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Full Version: For all the NOers here: Jesus in on the floor
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(08-19-2012, 10:04 PM)Mithrandylan Wrote: [ -> ]
(08-19-2012, 10:02 PM)DrBombay Wrote: [ -> ]
(08-19-2012, 09:59 PM)Mithrandylan Wrote: [ -> ]Communion in the hand IS an abuse. 

Not if the Communion in question isn't really Our Lord.  And let's be honest here.  All Fisheaters know the NO is invalid and worse.  It's impossible to abuse a piece of bread.  Q.E.D.

Haha, of course. 

But in seriousness, I'm not so sure that that many fisheaters think the NO is invalid, as in transubstantiation doesn't take place.  Maybe we should have a poll. 

An excellent idea, sir!  Sadly, I've had my poll-taking privileges revoked.  It's a sad situation.
I've taken care of it.
What a powerful video!  It really hit home.

(08-18-2012, 01:37 PM)Resurrexi Wrote: [ -> ]I strongly feel that reception of Communion in the hand should be abolished, for reasons including that it does lead to fragments of the Host being left on the ground. I myself once found a relatively large, 1 by .5 centimeter Host fragment that had been dropped on the ground before the sanctuary.  In this case, Christ's Body was indeed dropped on the ground and left there, something that could have been avoided with Communion only on the tongue. (This isn't to say that Communion in the hand is an incentive to impiety.)

At the same time, though, I don't think it's theologically accurate to say that flakes that break off from a Host--flakes indistinguishable from dust--are the Body of Christ.  Once the Host loses the appearance of bread, Christ is no longer substantially present there. We should still exercise the greatest caution in dealing even with the smaller particles (caution exemplified by the priest's clamping together his "canonical digits"), though, out of reverence for the sacrament in general and because larger crumbs that do maintain the accidents of bread are also possible.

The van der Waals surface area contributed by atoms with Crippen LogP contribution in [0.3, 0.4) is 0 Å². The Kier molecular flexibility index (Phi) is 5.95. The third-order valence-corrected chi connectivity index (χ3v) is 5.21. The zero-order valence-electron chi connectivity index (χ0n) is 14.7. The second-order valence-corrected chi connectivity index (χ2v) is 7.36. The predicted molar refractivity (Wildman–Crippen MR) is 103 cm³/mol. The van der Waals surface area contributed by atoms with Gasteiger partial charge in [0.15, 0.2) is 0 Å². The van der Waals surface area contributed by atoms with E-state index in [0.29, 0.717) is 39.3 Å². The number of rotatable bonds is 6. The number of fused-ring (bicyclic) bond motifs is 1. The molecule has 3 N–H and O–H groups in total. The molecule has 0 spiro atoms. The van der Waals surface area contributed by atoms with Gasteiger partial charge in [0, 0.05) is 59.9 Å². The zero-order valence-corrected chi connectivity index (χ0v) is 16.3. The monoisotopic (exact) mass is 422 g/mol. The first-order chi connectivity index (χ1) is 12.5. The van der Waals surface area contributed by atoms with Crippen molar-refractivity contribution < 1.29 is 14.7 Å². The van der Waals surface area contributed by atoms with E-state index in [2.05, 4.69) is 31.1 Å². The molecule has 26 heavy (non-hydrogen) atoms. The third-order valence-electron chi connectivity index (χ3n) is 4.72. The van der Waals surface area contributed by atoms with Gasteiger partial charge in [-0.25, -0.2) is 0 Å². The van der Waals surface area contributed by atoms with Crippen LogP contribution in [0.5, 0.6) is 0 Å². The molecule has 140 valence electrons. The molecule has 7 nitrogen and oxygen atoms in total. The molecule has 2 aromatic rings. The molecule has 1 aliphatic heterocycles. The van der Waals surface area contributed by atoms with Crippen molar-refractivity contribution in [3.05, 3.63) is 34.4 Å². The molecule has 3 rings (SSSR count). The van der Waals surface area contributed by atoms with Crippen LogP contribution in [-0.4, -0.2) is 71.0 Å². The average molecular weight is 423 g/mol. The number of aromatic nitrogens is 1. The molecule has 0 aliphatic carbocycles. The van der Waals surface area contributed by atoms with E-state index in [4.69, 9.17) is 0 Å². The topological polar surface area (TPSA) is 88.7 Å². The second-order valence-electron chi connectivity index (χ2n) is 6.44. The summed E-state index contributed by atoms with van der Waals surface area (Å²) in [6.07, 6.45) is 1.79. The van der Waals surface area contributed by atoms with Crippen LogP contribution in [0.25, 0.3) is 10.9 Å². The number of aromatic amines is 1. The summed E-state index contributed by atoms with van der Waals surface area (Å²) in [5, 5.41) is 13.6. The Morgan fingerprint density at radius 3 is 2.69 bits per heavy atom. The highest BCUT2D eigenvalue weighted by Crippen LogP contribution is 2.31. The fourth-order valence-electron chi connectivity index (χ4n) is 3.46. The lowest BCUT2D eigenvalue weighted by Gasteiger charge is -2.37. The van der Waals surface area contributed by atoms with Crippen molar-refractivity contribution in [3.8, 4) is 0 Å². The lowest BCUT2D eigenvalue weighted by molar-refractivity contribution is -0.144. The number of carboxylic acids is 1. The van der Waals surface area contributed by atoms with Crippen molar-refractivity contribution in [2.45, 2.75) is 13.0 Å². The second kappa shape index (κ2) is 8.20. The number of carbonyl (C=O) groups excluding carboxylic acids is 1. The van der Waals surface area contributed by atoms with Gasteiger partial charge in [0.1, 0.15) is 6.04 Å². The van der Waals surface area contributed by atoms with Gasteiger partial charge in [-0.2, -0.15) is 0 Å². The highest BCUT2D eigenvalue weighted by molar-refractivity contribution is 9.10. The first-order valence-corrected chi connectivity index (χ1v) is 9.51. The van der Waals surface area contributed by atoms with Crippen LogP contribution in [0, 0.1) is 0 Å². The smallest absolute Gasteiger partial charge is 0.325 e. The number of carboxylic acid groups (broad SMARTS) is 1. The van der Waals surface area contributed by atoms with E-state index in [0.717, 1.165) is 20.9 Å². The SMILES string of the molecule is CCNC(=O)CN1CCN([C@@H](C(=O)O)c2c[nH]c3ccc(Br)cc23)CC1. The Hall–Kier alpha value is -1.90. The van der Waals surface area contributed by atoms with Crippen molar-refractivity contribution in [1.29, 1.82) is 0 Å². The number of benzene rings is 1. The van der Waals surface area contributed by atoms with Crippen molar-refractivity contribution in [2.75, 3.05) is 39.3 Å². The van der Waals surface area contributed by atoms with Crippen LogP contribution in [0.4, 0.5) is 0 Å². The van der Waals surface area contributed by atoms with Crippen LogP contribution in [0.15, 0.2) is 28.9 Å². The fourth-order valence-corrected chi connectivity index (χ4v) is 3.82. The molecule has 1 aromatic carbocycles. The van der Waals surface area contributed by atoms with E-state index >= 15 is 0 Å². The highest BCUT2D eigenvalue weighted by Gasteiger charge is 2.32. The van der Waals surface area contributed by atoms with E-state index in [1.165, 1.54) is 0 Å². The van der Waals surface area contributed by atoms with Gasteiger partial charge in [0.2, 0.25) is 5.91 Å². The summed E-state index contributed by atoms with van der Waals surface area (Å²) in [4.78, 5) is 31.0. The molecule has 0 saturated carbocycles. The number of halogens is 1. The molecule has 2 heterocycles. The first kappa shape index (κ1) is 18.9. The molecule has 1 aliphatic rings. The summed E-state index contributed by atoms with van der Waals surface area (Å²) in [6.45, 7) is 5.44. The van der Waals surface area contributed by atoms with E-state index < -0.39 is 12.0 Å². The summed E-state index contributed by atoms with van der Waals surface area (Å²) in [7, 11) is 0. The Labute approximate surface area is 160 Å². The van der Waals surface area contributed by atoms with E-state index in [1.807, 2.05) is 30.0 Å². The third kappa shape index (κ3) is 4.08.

Resurrexi,
Please consider:
"If anyone says that after the completion of the consecration that the body and blood of our Lord Jesus Christ is not in the marvelous sacrament of the Eucharist, but only in use, while it is taken, not however before or after, and that in the hosts or consecrated particles, which are reserved or remain after communion, the true body of the Lord does not remain: let him be anathema" (Council of Trent, Sess. XIII, can. 4: Denz. 886).

and also:
"[T]he Real Presence of Christ continues as long as the species... remain;" it ceases "when the species are corrupted" (Dr. L. Ott, Fundamentals of Catholic Dogma, p. 387).



fatiam13,
How about using The New St. Joseph Baltimore Catechism?  I've read that Bible history should be taught alongside Catechism.
(08-19-2012, 03:18 PM)lumine Wrote: [ -> ]
(08-19-2012, 02:00 PM)Spooky Wrote: [ -> ]
Quote:The important part is that I receive my Lord and Savior.

Who cares about reverence for the Sacred, as long as I get mine!


Is that supposed t be my thought that YOU are posting?  It isn't.  I have great reverence for the Body and Blood of my Lord.  How would you know?